The Biggest REIT Story Of 2014
The biggest REIT story of the past year did not involve the success or struggles of any one REIT.
Looking back at 2014, the biggest REIT story of the year would have to be the relative outperformance of the equity REIT asset class versus the broader market of common stocks.
One easy way to compare relative performance is to look at the Vanguard REIT Index Fund (NYSEMKT: VNQ) versus the SPDR S&P 500 ETF Trust (NYSEMKT: SPY).
It wasn't even close.
Equity REITs performed twice as well as a relatively strong year for the S&P 500; the VNQ delivered a 27.65 percent gain.
Why Were REIT's 'Smokin' Hot?
The simple answer is that Federal Reserve accommodative monetary policy kept interest rates in check. Rather than rise during 2014, the 10-Year Treasury Note coupon rate actually fell, and remained low for the entire year.
Additional positive factors for REITs included a recovering U.S. economy, limited new development in many markets following the Great Recession, and the abundance of debt and equity capital available for commercial real estate.
Many Examples Of Strong Performance YTD
In many cases, REITs offered investors a higher dividend yield, along with significant price appreciation. Here are three illustrations:
Realty Income Corp (NYSE: O) has a market cap of $11 billion. It owns a diverse portfolio of single-tenant properties occupied by credit-worthy tenants in business sectors such as drugstores, restaurants, and dollar stores. In addition to monthly rent, tenants pay taxes, insurance and almost all maintenance expenses.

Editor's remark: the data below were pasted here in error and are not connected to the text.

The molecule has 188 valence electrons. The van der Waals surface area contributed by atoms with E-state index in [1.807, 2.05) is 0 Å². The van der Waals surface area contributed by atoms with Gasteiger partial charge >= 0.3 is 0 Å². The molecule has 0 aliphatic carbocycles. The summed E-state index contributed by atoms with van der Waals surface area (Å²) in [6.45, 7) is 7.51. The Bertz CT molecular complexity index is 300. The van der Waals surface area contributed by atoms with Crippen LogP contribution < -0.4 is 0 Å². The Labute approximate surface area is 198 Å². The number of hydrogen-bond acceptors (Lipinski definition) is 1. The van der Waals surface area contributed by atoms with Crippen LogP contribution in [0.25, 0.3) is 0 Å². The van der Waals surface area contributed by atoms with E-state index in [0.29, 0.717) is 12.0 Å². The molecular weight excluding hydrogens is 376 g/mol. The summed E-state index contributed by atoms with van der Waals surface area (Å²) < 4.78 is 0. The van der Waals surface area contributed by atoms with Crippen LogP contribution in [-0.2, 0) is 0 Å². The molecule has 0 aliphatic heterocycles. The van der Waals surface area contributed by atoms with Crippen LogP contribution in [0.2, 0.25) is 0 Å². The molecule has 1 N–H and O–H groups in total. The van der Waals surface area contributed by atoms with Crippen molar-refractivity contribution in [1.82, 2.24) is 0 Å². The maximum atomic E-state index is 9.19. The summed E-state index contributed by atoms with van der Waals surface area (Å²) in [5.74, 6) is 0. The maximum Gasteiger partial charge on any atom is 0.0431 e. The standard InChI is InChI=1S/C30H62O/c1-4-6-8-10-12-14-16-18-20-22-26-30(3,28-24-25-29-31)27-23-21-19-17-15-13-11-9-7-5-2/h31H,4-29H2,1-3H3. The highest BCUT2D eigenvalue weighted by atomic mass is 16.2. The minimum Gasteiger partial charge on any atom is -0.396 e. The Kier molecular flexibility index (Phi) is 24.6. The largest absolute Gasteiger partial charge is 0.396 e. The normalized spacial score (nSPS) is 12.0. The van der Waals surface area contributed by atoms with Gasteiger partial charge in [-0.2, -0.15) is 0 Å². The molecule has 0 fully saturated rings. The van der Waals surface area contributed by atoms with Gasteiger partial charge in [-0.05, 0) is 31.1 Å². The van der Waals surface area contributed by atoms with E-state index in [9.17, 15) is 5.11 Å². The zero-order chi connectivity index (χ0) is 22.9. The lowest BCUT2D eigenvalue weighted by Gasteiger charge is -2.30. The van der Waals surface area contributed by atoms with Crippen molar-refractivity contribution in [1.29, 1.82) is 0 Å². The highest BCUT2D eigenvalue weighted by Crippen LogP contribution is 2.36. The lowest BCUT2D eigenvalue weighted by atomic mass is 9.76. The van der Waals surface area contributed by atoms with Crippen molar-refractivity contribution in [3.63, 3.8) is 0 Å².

Digital Realty Trust, Inc. (NYSE: DLR) sports a market cap of just over $9 billion. It is currently the largest data center REIT, owning ~130 facilities worldwide. This sector is positioned to benefit from the growth of big data and cloud computing.
Ventas, Inc. (NYSE: VTR), with a market cap of $21.4 billion, operates in the healthcare facilities arena, including senior housing communities, medical office buildings and hospital assets. The aging of baby-boomers will be a major driver for future earnings growth.
All three of these REITs have had an excellent track-record of paying and increasing dividends to shareholders -- including during the Great Recession.
What Does This Suggest For 2015?
Investors will have to consider how low oil prices and a relatively strong U.S. economy -- tempered by the relatively poor outlook for the global economy -- will impact U.S. interest rates.
The market should also keep in mind that REITs often have increases in contract rents built into long-term leases, which can serve to increase cash available for distribution, unlike bonds that pay a fixed rate of interest.
Investors who had money allocated to the four most popular REIT ETFs were able to beat the broader market in 2014, in part due to a systemic tailwind from a low interest rate environment.
However, when planning ahead for 2015, investors in equity REITs might be wise to pay closer attention to the current valuation and future prospects for different REIT sectors.
Additionally, investors looking at owning individual REIT stocks should strive to understand the differences in business strategies, asset mix, balance sheets, and perhaps most importantly of all -- the quality of management.
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